Amazon Fire 7 Tablet

Last updated date: October 6, 2020

DWYM Score

6.9

Amazon Fire 7 Tablet

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We looked at the top E-Readers and dug through the reviews from some of the most popular review sites. Through this analysis, we've determined the best E-Reader you should buy.

Update as June 14, 2021:
Checkout The Best E-Reader for a detailed review of all the top e-readers.

Overall Take


In our analysis of 95 expert reviews, the Amazon Fire 7 Tablet placed 14th when we looked at the top 14 products in the category. For the full ranking, see below.

From The Manufacturer

The fast quad-core processor consists of four high-performance 1.3 GHz cores for quick app launches, smooth games and videos, and great overall performance. Plus, Fire 7 now offers dual-band Wi-Fi with support for more Wi-Fi networks and better network performance.

Expert Reviews

Expert Summarized Score

6.4
9 expert reviews

User Summarized Score

7.7
49,472 user reviews

What experts liked

If you were in the market for an inexpensive tablet, Amazon’s Fire range has always been a decent choice.
- Trusted Reviews
August 30, 2018 | Full review
Crazily cheap price.
- Tech Radar
July 9, 2018 | Full review
There are some pluses to Amazon's Android spin-off. Most notably, the kids' content and parental controls are excellent, with a $2.99/month FreeTime Unlimited subscription service stuffed with age-appropriate books and videos, and a web dashboard for parents that lets you monitor and control the usage of up to four child accounts.
- PG Magazine - SE Asia
June 29, 2018 | Full review
THE AMAZON FIRE 7 is a tablet you can buy for $50. Think on that for a minute—for one Ulysses S. Grant, you can get a whiff of what it’s like to own a tablet.
- Wired
The jewel in the crown for Fire OS 5.4 is Alexa – Amazon’s voice-enabled smart digital assistant. It’s the same Alexa that’s found in the company’s Fire TV and Echo smart speaker devices, and has access to the same information.
- The Guardian
June 23, 2017 | Full review
Designed for cost-conscious consumers who are more interested in content consumption than productivity, Amazon's $49.99 Fire 7 Tablet is extremely popular, thanks to its low cost and solid build quality. The updated, 2017 edition offers a refreshed design, Alexa services and slightly improved endurance, but this is still very much a budget tablet.
- Laptop Magazine
July 5, 2017 | Full review
Touch response was excellent. The capacitive touchscreen responds to a light finger touch, and allows multiple fingers to perform gesture actions. Moving objects and using finger gestures is easy and precise. Icons were easy to move and place precisely.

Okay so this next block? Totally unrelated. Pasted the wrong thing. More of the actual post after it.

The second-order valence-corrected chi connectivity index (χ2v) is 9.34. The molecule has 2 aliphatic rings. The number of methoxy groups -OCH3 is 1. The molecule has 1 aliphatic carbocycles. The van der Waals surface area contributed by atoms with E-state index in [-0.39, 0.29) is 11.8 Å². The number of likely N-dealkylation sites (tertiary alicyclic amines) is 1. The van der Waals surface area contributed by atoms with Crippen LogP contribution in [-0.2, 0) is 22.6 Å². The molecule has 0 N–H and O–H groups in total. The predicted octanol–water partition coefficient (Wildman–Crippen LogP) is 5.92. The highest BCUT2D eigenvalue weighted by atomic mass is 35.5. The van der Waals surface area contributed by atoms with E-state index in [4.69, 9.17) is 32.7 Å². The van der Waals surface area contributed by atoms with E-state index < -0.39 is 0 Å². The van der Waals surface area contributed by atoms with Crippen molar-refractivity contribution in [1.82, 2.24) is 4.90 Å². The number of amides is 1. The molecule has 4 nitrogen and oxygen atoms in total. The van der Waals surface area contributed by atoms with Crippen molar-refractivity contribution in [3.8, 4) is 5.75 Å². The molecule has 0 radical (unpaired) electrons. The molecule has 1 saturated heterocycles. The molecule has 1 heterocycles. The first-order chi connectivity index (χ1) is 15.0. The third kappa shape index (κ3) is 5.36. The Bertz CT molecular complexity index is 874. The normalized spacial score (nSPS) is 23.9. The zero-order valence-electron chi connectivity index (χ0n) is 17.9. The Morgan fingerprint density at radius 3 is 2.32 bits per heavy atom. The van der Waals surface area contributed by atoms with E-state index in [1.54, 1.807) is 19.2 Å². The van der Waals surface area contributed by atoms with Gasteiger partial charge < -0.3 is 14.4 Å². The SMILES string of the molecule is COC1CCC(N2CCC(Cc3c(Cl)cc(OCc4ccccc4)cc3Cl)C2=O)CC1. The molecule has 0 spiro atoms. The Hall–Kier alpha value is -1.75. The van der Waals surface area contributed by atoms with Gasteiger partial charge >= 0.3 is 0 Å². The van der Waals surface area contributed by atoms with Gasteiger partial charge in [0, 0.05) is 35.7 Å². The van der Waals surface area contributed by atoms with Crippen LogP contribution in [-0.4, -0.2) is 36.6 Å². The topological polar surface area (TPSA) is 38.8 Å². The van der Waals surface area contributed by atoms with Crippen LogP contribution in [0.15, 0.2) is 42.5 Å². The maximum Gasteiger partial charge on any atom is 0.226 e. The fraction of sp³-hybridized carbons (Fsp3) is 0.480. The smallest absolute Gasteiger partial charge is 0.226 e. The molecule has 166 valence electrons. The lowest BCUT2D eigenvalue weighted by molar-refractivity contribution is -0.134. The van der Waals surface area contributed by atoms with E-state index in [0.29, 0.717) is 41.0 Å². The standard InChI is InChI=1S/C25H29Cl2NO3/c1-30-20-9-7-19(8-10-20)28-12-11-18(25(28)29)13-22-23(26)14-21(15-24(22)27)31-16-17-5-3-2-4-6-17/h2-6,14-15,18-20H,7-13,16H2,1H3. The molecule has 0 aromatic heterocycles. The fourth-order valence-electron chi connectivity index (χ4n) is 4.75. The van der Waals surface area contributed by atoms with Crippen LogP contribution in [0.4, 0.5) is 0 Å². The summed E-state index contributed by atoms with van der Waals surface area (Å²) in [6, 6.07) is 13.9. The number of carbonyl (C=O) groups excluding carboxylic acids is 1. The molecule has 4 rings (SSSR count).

- Consumer Reports
The display is sufficiently bright; the design is light and sturdily put together; everything is strong enough to play games and browse the web without being actively frustrating.
- Business Insider
June 15, 2017 | Full review
It’s worth mentioning that Fire tablets offer a feature called Blue Shade. It’s the blue light control function similar to Night Shift on the iPad and iPhone. When it gets dark, the screen gets warmer and darker. Thanks to that it’s optimized for a more comfortable nighttime reading experience.
- Ebook Friendly
June 2, 2017 | Full review

What experts didn't like

The 7-inch display’s resolution remains 1024 x 600, which gives a pixel density of 171ppi. This equates to big, blocky pixels, which are particularly bad for rendering smooth-looking text and also not great for images.
- Trusted Reviews
August 30, 2018 | Full review
If you had any aspirations of taking your new Fire 7 out into the sunshine this summer, you’ll be sorely disappointed. Doing so will render the screen a washed-out, overly reflective mess.
- Tech Radar
July 9, 2018 | Full review
The Fire 7 has two cameras—a VGA camera on the front and a 2-megapixel camera on the back. They're both poor, basically like 2008-era mobile phone cameras.
- PG Magazine - SE Asia
June 29, 2018 | Full review
Unfortunately, once you dig in, you'll find the Fire 7 is more of a toy than the real deal.
- Wired
The cameras are pretty poor producing blurry shots with little in the way of detail - only to be used in an emergency
- The Guardian
June 23, 2017 | Full review
Battery life on the Fire 7 isn't great; it lasted 6 hours and 53 minutes in our battery test (browsing over Wi-Fi) at 150 nits of screen brightness, which is below Amazon's quoted battery life of 8 hours.
- Laptop Magazine
July 5, 2017 | Full review
Performance running demanding graphic apps lags most other models.
- Consumer Reports
Performance is middling. Nothing loads particularly fast, the web browser starts to struggle if you open more than a half-dozen tabs at once, and it's not uncommon to see hiccups wherever you are.
- Business Insider
June 15, 2017 | Full review